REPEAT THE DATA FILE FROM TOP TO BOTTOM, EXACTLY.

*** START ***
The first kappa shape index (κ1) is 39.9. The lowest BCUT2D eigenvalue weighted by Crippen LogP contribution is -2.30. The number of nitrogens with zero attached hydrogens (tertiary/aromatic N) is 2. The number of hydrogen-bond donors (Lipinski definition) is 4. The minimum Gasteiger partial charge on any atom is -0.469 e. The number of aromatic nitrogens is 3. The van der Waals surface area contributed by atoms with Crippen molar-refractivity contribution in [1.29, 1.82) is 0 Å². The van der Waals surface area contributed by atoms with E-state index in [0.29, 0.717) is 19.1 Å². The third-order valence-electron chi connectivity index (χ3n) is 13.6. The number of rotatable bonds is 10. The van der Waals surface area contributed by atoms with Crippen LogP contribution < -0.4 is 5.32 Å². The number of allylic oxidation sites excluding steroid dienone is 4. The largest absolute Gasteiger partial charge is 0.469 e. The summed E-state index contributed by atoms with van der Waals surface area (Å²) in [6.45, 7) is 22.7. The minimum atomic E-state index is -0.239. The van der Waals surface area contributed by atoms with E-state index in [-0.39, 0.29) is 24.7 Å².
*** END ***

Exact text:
The first kappa shape index (κ1) is 39.9. The lowest BCUT2D eigenvalue weighted by Crippen LogP contribution is -2.30. The number of nitrogens with zero attached hydrogens (tertiary/aromatic N) is 2. The number of hydrogen-bond donors (Lipinski definition) is 4. The minimum Gasteiger partial charge on any atom is -0.469 e. The number of aromatic nitrogens is 3. The van der Waals surface area contributed by atoms with Crippen molar-refractivity contribution in [1.29, 1.82) is 0 Å². The van der Waals surface area contributed by atoms with E-state index in [0.29, 0.717) is 19.1 Å². The third-order valence-electron chi connectivity index (χ3n) is 13.6. The number of rotatable bonds is 10. The van der Waals surface area contributed by atoms with Crippen LogP contribution < -0.4 is 5.32 Å². The number of allylic oxidation sites excluding steroid dienone is 4. The largest absolute Gasteiger partial charge is 0.469 e. The summed E-state index contributed by atoms with van der Waals surface area (Å²) in [6.45, 7) is 22.7. The minimum atomic E-state index is -0.239. The van der Waals surface area contributed by atoms with E-state index in [-0.39, 0.29) is 24.7 Å².